Finally, all of you, be like-minded, be sympathetic, love one another, be compassionate and humble. (1 Peter 3:8 NIV)
In the preceding sections of this letter, Peter had given instructions about how to live in a pagan world, suffering as slaves, and how wives and husbands should live together. In this verse, he provides five attributes that should characterize a healthy church.
The word translated as like-minded means “living in harmony with.” In music, harmony describes two or more notes played together that give a fuller and richer tone than either of them alone would provide. In like fashion, while each of us within the body is different, we should work together in harmony, being more together than we could be singly.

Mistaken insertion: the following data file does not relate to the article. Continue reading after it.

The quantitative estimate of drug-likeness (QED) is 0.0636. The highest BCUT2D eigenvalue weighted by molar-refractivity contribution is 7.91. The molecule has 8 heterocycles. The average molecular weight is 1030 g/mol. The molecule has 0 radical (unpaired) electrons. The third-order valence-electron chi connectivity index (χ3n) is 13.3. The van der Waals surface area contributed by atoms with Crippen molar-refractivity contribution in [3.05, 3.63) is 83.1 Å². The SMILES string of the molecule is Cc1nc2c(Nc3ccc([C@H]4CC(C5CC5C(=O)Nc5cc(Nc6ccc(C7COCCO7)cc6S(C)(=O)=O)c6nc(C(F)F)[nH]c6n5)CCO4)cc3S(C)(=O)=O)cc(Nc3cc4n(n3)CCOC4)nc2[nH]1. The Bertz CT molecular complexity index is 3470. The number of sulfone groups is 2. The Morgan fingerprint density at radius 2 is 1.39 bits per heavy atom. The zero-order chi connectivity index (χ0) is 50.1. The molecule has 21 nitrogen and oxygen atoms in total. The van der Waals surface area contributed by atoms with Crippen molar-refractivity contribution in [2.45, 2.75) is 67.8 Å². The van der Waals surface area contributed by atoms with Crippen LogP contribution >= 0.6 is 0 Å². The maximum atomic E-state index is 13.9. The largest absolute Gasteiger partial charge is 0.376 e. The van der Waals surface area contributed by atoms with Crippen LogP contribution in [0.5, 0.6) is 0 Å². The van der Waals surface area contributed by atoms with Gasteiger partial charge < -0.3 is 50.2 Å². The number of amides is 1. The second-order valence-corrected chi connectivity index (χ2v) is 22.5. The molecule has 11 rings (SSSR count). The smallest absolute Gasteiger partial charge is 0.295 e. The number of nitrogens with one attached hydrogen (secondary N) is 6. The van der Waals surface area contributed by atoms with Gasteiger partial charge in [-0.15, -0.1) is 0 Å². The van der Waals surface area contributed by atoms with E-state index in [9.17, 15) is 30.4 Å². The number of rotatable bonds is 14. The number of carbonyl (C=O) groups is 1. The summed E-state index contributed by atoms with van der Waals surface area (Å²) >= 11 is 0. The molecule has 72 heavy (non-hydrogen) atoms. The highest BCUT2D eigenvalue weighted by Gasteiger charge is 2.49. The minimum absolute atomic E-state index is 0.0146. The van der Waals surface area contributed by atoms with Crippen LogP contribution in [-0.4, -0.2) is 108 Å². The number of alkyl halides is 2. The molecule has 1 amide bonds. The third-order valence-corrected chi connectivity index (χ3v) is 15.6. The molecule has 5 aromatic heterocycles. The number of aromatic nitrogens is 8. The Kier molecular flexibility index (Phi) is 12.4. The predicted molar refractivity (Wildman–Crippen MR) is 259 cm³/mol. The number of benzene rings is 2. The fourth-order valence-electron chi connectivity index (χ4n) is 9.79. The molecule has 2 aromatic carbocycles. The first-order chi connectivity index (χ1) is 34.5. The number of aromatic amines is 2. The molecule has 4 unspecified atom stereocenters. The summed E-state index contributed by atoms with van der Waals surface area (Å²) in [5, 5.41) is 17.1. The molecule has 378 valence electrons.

To be sympathetic means “to suffer alongside.” It means that when your brother or sister is suffering, you are there with them. They do not have to go through it alone. Help them to stand strong.
Love one another as brothers and sisters. We are a family. And while we may have differences, the bonds that hold us together should be strong.
Being compassionate is similar to being sympathetic. It is being tender-hearted, easily moved by the trouble another person is going through.
To be humble is to put others first. It is looking to build them up rather than yourself.
What would life in the church be like today if we loved each other as brothers and sisters? If we were sympathetic and compassionate toward each other? And if we would work together in harmony and humility?